Are We Hypocrites or Antiheroes?
A fundamental component of every worldview is story. That’s something I’ve been reading in N. T. Wright’s The New Testament and the People of God.1
Given our current political state (here in the US), however, it’s tough to see stories as anything but propaganda. When I hear the term, “story,” I immediately think, “God save us from stories. People will fall for anything these days—and it’s destroying our world.”
To save us all from the abyss, don’t we need facts, not stories? Don’t we want reality, not myth?
If Wright is right, however, there’s no escaping stories. Even a scientist will need stories to make sense of the world. And that’s not a bad thing. Stories needn’t hide reality from us. Stories can be windows rather than walls. Stories can be (more or less) true.
Not all stories are true, however, so it is important to ask what stories we are telling ourselves and each other.
A Conservative Christian Story
I grew up in conservative American Protestantism, where the story was one of decline. America, though born in glory, is on a long slide into European-style secularism and immorality. At the end of the slide we can expect the kind of punishment God periodically unleashes on Israel in the Old Testament. Either that, or we’ll jump straight to the coming of Antichrist and the Tribulation.
But what of revival and repentance? Couldn’t that save us?
Alas, no. Even if we avoid the punishment option, the Tribulation is still on its way.
So, I grew up with a metanarrative of tragedy.2 The story, however, is far from ad hoc. Study after study shows that Americans are becoming less religious as time goes on.3 And liberals—whom conservative Christians see as immoral—do seem to be winning the culture wars.4 My conservative Protestant siblings-in-Christ are rational to believe they are fighting a losing battle.
A Brief Excursion into Politics
I have to wonder, therefore, how our current President fits into the story. White American evangelicals seem to have adopted him with a level of enthusiasm we haven’t seen since Ronald Reagan.5 But he—for reasons too well-known to need rehearsing here—does not make a comfortable hero for a conservative Christian story, even if white evangelicals don’t think he’s the villain of the tale.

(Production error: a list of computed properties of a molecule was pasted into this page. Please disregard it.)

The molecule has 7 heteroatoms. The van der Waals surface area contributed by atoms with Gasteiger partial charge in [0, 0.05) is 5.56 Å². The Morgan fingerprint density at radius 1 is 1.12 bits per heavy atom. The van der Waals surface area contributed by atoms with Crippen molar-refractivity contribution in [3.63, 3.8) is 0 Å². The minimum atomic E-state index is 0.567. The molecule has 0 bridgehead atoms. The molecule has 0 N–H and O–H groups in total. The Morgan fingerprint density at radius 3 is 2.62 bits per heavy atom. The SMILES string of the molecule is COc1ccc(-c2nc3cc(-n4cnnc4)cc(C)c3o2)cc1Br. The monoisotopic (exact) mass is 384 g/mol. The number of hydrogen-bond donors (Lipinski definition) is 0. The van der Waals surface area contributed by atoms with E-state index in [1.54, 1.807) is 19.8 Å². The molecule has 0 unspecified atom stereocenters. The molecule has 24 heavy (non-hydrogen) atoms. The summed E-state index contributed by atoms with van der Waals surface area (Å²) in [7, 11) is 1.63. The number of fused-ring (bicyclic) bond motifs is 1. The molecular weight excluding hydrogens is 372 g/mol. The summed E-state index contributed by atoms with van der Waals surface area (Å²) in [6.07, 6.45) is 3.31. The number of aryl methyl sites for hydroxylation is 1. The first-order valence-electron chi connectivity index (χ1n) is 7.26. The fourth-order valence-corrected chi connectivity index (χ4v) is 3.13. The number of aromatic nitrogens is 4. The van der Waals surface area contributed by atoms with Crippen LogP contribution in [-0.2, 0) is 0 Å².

What options are left, therefore? He did get a conservative justice onto the Supreme Court. While liberals will likely call him a hypocrite, therefore, perhaps conservatives would argue that he is a morally-complex antihero. And people like morally-complex antiheroes.
But what makes a hypocrite different from an antihero? Why can we love antiheroes while nevertheless despising hypocrites?
A Turn to Philosophy
You will forgive me if I allow these questions to distract me from politics. There’s not much, after all, that you and I can do about America’s current political leader. There is something we can do about ourselves, however, and philosophy can help with that.
Philosophy’s primary tool for clarification is the careful drawing of distinctions.6 So, let’s explore the distinction between hypocrites and antiheroes.
To do that, however, we need to start with some background on Aristotelian ethical theory.
Humans have a vast range of capacities for action and passion. That is, we can do and feel a ton of different things.7
For most of these, there’s such a thing as over- or under-doing it. Take fear, for example. If you feel too much fear, you become a coward. If you feel too little fear, you become reckless.
Or take eating. If you eat too much food, you become a glutton, while if you eat too little, you become malnourished.
And the issue for Aristotle is what you become. It’s not one-off emotions and actions that matter, so much as character. It’s not individual feelings or deeds that make you a bad or good person; it’s your habits of feeling and doing.
So, if you’re in the habit of always drinking the right amount of alcohol (for the situation, and given your particular metabolism), you have the virtue of temperance. But if you habitually drink too much, you have the vice of intemperance. And if you are like me—I don’t drink at all, because of my conservative Protestant upbringing—you have the opposite vice. Let’s call it “teetotalism.”